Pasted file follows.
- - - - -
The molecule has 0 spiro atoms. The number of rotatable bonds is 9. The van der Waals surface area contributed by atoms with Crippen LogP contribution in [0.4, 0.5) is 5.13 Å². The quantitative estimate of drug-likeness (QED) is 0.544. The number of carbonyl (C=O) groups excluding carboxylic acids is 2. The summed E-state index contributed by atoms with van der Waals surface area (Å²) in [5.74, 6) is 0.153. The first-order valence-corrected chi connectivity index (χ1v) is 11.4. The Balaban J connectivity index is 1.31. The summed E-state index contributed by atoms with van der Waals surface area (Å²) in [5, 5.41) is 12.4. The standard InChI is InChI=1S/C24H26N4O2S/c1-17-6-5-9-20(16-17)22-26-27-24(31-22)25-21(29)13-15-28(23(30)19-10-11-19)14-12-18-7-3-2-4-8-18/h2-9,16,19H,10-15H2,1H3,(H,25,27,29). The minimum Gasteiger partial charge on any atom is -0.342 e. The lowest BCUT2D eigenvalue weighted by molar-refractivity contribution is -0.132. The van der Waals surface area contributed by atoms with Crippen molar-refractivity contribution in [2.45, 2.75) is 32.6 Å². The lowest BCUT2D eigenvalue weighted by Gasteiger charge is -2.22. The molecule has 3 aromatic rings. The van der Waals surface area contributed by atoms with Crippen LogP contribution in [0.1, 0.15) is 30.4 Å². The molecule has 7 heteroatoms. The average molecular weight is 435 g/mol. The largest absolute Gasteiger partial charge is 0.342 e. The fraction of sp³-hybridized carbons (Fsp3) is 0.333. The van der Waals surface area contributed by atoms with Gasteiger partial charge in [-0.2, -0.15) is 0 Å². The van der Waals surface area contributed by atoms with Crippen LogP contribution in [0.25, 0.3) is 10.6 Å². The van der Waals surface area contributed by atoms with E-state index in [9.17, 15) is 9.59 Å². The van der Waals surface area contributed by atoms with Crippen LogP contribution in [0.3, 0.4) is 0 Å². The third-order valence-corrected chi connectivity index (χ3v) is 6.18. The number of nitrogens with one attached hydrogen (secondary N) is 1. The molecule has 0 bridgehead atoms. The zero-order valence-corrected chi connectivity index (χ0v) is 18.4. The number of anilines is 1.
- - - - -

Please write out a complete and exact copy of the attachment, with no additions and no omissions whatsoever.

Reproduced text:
The molecule has 0 spiro atoms. The number of rotatable bonds is 9. The van der Waals surface area contributed by atoms with Crippen LogP contribution in [0.4, 0.5) is 5.13 Å². The quantitative estimate of drug-likeness (QED) is 0.544. The number of carbonyl (C=O) groups excluding carboxylic acids is 2. The summed E-state index contributed by atoms with van der Waals surface area (Å²) in [5.74, 6) is 0.153. The first-order valence-corrected chi connectivity index (χ1v) is 11.4. The Balaban J connectivity index is 1.31. The summed E-state index contributed by atoms with van der Waals surface area (Å²) in [5, 5.41) is 12.4. The standard InChI is InChI=1S/C24H26N4O2S/c1-17-6-5-9-20(16-17)22-26-27-24(31-22)25-21(29)13-15-28(23(30)19-10-11-19)14-12-18-7-3-2-4-8-18/h2-9,16,19H,10-15H2,1H3,(H,25,27,29). The minimum Gasteiger partial charge on any atom is -0.342 e. The lowest BCUT2D eigenvalue weighted by molar-refractivity contribution is -0.132. The van der Waals surface area contributed by atoms with Crippen molar-refractivity contribution in [2.45, 2.75) is 32.6 Å². The lowest BCUT2D eigenvalue weighted by Gasteiger charge is -2.22. The molecule has 3 aromatic rings. The van der Waals surface area contributed by atoms with Crippen LogP contribution in [0.1, 0.15) is 30.4 Å². The molecule has 7 heteroatoms. The average molecular weight is 435 g/mol. The largest absolute Gasteiger partial charge is 0.342 e. The fraction of sp³-hybridized carbons (Fsp3) is 0.333. The van der Waals surface area contributed by atoms with Gasteiger partial charge in [-0.2, -0.15) is 0 Å². The van der Waals surface area contributed by atoms with Crippen LogP contribution in [0.25, 0.3) is 10.6 Å². The van der Waals surface area contributed by atoms with E-state index in [9.17, 15) is 9.59 Å². The van der Waals surface area contributed by atoms with Crippen LogP contribution in [0.3, 0.4) is 0 Å². The third-order valence-corrected chi connectivity index (χ3v) is 6.18. The number of nitrogens with one attached hydrogen (secondary N) is 1. The molecule has 0 bridgehead atoms. The zero-order valence-corrected chi connectivity index (χ0v) is 18.4. The number of anilines is 1.